Scientists discover the immune system can maintain optimal temperatures amid COVID-19
The immune system might repair damaged tissue after a moderate to severe viral infection within the human central nervous system (CNS) when the temperature of the infected tissue is too warm scientists suggested Saturday a long-sought finding after years of searching for a way of preserving human cells after exposure to the novel coronavirus.
Researchers need to start interviewing patients to understand what could happen in that scenario Nick Ponsky an immunologist at Britains Liverpool University who co-wrote a research paper on the topic said in a statement. At present there are no clinical guidelines on how to manage patients who were infected by COVID-19 said Ponsky.
What weve really shown is that when you expose a patient to viral infection or COVID-19 and then allow them to recover for longer than they would in a normal immune response which is a bit like allowing someone who had influenza to get treated with influenza later in life and then maintaining optimal temperature for several months some cells remain damaged Ponsky told Reuters Health by email.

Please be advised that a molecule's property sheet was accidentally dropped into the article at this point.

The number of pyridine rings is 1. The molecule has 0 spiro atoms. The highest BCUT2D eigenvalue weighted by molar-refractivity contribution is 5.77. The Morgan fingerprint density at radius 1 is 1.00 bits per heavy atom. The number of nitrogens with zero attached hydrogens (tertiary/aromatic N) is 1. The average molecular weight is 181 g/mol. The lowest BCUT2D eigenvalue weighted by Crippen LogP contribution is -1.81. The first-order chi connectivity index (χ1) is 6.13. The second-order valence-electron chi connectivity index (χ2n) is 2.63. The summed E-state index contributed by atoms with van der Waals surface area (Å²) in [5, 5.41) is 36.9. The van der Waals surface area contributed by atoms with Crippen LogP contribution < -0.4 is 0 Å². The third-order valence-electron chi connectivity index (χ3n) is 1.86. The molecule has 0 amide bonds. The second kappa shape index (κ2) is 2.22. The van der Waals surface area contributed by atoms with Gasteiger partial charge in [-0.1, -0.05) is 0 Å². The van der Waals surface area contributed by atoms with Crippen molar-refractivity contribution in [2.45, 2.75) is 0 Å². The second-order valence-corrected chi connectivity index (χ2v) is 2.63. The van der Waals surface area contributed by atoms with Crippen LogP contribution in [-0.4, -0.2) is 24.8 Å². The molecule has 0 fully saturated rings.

Human-animal models were tested in laboratory conditions in petri dishes along with a hot-mic thermal infection in a C-section delivery model by a Ph. D. student at Britains Francis Crick Institute he said.
When the temperature of the infected cell was reached between 85-85 degree Celsius and 100 degree Celsius some cells started to divide at a slower pace and was able to take up platelets more easily. Thats about 70 degrees of normal he said. Those cells are not robust and therefore they are not vigorous enough and effectively get rid of their COVID-19 infection.
By the fourth day some of the cells in the infected animals showed mortality. It was unexpected and it wasnt seen in the studies we looked at so we must have spotted something sometime before we started he said.
The findings from the study could illuminate the potential benefit of using the host cell as a model to study COVID-19 said Marc Sbanguin a virologist at the Church Tumor Research Institute in Malaga Spain.
A focus on thermogenesis using an infected animal as a surrogate animal in these sorts of diseases would make a lot of sense Sbanguin told Reuters Health by email. We have a lack of data so we can go off guess as to what the efficacy of our models is and what would that model look like for more advanced models.